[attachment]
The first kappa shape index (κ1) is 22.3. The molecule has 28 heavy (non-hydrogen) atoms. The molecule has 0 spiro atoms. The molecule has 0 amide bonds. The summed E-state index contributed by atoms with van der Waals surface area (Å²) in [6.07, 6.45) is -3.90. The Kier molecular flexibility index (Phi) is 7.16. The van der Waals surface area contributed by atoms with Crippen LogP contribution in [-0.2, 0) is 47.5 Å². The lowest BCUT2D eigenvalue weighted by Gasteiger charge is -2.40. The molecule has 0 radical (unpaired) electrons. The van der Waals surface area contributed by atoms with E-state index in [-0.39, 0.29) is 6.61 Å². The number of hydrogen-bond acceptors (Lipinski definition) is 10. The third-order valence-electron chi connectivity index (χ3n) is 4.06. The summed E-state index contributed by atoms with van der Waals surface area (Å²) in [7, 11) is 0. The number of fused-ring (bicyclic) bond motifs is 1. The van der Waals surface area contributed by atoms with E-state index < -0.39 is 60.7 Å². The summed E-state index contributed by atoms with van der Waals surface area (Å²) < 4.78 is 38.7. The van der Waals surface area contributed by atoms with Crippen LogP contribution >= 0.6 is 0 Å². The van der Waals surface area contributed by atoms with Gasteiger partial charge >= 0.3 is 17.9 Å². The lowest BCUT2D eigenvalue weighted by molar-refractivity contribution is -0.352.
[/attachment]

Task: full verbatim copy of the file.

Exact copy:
The first kappa shape index (κ1) is 22.3. The molecule has 28 heavy (non-hydrogen) atoms. The molecule has 0 spiro atoms. The molecule has 0 amide bonds. The summed E-state index contributed by atoms with van der Waals surface area (Å²) in [6.07, 6.45) is -3.90. The Kier molecular flexibility index (Phi) is 7.16. The van der Waals surface area contributed by atoms with Crippen LogP contribution in [-0.2, 0) is 47.5 Å². The lowest BCUT2D eigenvalue weighted by Gasteiger charge is -2.40. The molecule has 0 radical (unpaired) electrons. The van der Waals surface area contributed by atoms with E-state index in [-0.39, 0.29) is 6.61 Å². The number of hydrogen-bond acceptors (Lipinski definition) is 10. The third-order valence-electron chi connectivity index (χ3n) is 4.06. The summed E-state index contributed by atoms with van der Waals surface area (Å²) in [7, 11) is 0. The number of fused-ring (bicyclic) bond motifs is 1. The van der Waals surface area contributed by atoms with E-state index < -0.39 is 60.7 Å². The summed E-state index contributed by atoms with van der Waals surface area (Å²) < 4.78 is 38.7. The van der Waals surface area contributed by atoms with Crippen LogP contribution >= 0.6 is 0 Å². The van der Waals surface area contributed by atoms with Gasteiger partial charge >= 0.3 is 17.9 Å². The lowest BCUT2D eigenvalue weighted by molar-refractivity contribution is -0.352.